The case for the Puhoi to Wellsford Holiday Highway just got even worse. Before, officials reckoned it would return net benefits worth ten cents for every dollar spent. Now, the cost will equal the benefits – if traffic volumes double in 15 years. Problem is, traffic volumes in Northland are flat or falling in the Peak Oil Age.
It’s actually worse than that. The Puhoi to Warkworth segment will supposed have a 1.5 benefit:cost ratio if traffic volumes double (NZTA grades anything below 2 as a “low” return on investment) but Warkworth to Wellsford will have a BCR of 0.6. That’s right, for every dollar you sink into it, you get 60 cents worth back. That’s worse than what you can expect from SkyCity’s pokies.
And both these crappy returns on investment are based on an unrealistic model for traffic growth. The amount of traffic matters because the main ‘benefit’ of the Holiday Highway is meant to be getting trucks from Northland to Auckland a few minutes faster, avoiding congestion they would face if the existing road had to handle double the traffic. But, if that congestion never materialises, neither does the value in having a new highway alongside the existing one.
Here’s how traffic volumes are tracking in Warkworth with NZTA’s assumed 2026 volume for comparison to the trends:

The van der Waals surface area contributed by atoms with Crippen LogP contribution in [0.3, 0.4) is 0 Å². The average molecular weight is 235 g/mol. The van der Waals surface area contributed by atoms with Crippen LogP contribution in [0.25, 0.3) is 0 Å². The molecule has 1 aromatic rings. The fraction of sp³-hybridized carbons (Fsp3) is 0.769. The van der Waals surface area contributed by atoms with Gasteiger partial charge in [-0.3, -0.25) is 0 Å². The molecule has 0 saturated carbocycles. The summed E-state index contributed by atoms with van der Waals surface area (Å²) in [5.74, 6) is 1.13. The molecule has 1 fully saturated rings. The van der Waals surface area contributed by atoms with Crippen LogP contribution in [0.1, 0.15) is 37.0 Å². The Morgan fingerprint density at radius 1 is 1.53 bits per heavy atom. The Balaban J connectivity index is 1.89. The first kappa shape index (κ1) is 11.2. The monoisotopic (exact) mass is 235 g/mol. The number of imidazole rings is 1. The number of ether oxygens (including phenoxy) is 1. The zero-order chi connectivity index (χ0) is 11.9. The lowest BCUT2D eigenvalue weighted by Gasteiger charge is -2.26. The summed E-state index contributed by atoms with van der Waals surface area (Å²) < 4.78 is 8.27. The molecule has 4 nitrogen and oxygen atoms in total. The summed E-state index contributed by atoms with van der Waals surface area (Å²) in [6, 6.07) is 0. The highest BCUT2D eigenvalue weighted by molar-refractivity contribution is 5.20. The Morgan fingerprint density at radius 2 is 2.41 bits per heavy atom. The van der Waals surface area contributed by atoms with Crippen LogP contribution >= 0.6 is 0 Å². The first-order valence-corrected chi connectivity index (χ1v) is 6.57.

NZTA’s modellers seem to be working with a pre-peak oil model, wherein traffic growth will continue permanently and swiftly. In the real world, however, traffic volumes are stagnant. How bad does the BCR get if you cut the traffic volume in 2026 by 15,000 – in line with peak oil reality?
As for the second segment up to Wellsford. If you didn’t think it was a waste of money already:
If you live up in Northland, it might be nice to have a billion dollar highway down from Wellsford to Warkworth, and a $760m one from there to Puhoi. But, we live in a constrained world – we don’t have money and resources for every option. The traffic volumes shown in those graphs are pretty typical for the main drag in a small town astride a state highway, and they’re not growing significantly.
I’m afraid that highways that are only just worth their own cost of construction if miraculous traffic growth is assumed ought to be one of Bill English’s ‘nice to haves’. There are more effective uses for that money that will help more people.